That dopey face your cat makes — its mouth half-open, its lips curled awkwardly away from its teeth — has a name. It's called the flehmen response, and, yes, it looks ridiculous. But for many mammals, it's a critical part of their sex life.
Picture: tambako via flickr
Although the expression practically invites you to stare, it's incidental to the real sensory work that's going on. Flehmening animals, male and female both, are sucking in air to force it into their vomeronasal organ (VNO), a structure that detects chemical signatures of social status and sexual readiness.
The VNO sits in a tiny capsule embedded inside the roof of the mouth. It's isolated from the rest of the nose, accessible only by a small duct that opens into the nasal cavity (or in some mammals, into the mouth). It's filled with fluid, and flanked by blood vessels that may produce a pumping action to pull air through the ducts. In short, regular breathing and sniffing won't get air into the VNO; it takes some serious chuffing — and, well, that face.
Like the nose, the wall of the VNO is lined with chemoreceptors, sensory structures sensitive to the presence of specific chemicals. But where the olfactory tissues in the nose detect an enormous variety of chemical types, in the case of the VNO the only chemicals that matter are pheromones.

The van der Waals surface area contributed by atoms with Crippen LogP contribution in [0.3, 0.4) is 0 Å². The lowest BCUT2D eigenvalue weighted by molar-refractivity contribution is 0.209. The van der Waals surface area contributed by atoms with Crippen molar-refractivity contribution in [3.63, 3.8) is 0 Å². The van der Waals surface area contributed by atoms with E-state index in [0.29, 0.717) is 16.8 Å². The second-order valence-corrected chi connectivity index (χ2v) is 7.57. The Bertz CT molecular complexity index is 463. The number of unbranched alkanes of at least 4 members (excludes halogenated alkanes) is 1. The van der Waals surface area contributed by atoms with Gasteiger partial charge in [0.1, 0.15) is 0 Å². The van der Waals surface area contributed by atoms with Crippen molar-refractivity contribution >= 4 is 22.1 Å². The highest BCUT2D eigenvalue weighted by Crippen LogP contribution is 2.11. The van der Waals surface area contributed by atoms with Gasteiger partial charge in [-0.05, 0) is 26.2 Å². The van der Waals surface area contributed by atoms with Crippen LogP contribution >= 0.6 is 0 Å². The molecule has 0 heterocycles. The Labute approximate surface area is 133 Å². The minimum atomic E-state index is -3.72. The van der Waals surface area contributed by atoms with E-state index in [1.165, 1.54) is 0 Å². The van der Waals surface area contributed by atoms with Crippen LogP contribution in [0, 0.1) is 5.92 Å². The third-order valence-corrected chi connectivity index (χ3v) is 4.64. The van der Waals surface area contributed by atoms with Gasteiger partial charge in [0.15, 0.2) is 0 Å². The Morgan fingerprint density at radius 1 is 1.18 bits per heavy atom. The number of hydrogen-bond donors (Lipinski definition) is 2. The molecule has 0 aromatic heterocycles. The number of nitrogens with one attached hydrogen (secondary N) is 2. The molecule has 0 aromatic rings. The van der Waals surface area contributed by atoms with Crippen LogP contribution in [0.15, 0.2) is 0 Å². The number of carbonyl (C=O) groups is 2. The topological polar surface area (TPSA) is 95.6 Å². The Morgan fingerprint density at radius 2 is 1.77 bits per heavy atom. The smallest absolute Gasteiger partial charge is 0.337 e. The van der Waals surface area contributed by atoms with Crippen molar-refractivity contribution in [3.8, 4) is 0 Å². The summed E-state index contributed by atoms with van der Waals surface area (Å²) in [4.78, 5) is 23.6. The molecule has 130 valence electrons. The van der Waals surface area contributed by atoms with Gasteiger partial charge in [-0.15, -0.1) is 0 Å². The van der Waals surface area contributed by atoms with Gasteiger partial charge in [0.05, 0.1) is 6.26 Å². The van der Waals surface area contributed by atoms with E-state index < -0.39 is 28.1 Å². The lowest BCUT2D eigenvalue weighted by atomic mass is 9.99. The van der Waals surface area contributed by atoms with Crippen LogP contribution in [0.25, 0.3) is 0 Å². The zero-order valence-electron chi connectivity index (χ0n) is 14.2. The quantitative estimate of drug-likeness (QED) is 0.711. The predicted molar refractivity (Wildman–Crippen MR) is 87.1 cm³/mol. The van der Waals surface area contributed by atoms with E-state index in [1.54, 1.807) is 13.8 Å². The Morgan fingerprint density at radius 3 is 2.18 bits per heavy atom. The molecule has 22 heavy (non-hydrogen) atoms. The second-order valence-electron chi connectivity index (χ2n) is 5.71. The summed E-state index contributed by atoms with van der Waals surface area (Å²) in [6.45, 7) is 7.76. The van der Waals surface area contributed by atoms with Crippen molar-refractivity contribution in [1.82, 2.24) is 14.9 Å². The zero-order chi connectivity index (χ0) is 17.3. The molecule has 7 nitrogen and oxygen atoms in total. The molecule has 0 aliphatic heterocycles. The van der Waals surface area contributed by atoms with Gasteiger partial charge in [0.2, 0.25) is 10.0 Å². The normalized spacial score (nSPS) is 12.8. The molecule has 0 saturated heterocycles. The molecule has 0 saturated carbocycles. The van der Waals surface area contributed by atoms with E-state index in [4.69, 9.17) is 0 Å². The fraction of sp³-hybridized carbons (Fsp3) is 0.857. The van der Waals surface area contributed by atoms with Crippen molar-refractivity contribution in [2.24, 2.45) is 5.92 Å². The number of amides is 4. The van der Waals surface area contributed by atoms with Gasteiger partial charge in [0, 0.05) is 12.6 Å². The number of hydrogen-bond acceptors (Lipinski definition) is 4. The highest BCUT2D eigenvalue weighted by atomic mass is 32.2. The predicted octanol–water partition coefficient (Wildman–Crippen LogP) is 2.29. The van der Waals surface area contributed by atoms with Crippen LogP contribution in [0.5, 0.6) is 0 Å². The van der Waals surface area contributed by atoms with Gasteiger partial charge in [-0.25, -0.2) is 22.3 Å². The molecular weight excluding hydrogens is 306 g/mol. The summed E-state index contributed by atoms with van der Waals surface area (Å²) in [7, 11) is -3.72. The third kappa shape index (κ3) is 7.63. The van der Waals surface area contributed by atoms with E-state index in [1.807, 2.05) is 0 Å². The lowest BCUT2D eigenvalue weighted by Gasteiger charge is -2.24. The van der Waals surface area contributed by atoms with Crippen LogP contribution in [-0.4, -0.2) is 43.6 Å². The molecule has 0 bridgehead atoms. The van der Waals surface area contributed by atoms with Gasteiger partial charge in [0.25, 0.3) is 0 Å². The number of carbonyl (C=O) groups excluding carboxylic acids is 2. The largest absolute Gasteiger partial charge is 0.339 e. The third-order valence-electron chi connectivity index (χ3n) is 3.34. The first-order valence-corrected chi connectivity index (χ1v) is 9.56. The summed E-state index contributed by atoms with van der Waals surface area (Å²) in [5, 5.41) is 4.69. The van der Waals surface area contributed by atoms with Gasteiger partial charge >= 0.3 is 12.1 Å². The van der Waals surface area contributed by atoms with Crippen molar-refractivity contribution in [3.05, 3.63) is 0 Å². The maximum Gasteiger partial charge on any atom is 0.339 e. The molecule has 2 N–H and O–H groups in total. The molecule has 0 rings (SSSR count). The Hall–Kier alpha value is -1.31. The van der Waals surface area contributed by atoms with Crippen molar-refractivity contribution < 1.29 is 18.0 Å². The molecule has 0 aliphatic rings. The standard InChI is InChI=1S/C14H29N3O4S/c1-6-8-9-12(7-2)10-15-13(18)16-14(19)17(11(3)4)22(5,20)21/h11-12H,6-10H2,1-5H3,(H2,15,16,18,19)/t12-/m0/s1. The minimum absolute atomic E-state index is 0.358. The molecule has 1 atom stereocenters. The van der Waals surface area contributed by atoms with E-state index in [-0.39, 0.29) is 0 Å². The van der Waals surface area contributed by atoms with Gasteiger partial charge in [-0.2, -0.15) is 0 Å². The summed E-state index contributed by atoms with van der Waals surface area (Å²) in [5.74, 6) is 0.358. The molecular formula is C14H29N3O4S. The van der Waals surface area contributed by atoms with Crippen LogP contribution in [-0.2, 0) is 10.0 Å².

Pheromones are chemicals that trigger social responses. Mammals secrete them in their urine, sweat, and tears, creating a cloud of individualised scent that other members of their species can probe for information. The regular olfactory tissues inside the nose can detect pheromones as well, but when these chemicals bind to the receptors inside the VNO, they trigger a unique set of neural pathways in the brain.
Instead of travelling to the olfactory bulb of the brain, where signals from odours are typically sorted out, VNO neurons send information to a separate processing hub where they connect to neurons from the amygdala and hypothalamus, parts of the brain that control sexual response. Some pheromones work through the VNO to amplify sexual interest, other pheromones can damp it down.
Humans, as it turns out, don't have a working VNO. Neither do most of the other Old World primates like apes and baboons. So if pheromones have any role in our daily lives, they have to fight for attention in our noses with all the other odours out there, rather than tickling the main line to the sexual brain.
Pictures: Grey's anatomy (1918); David Goehring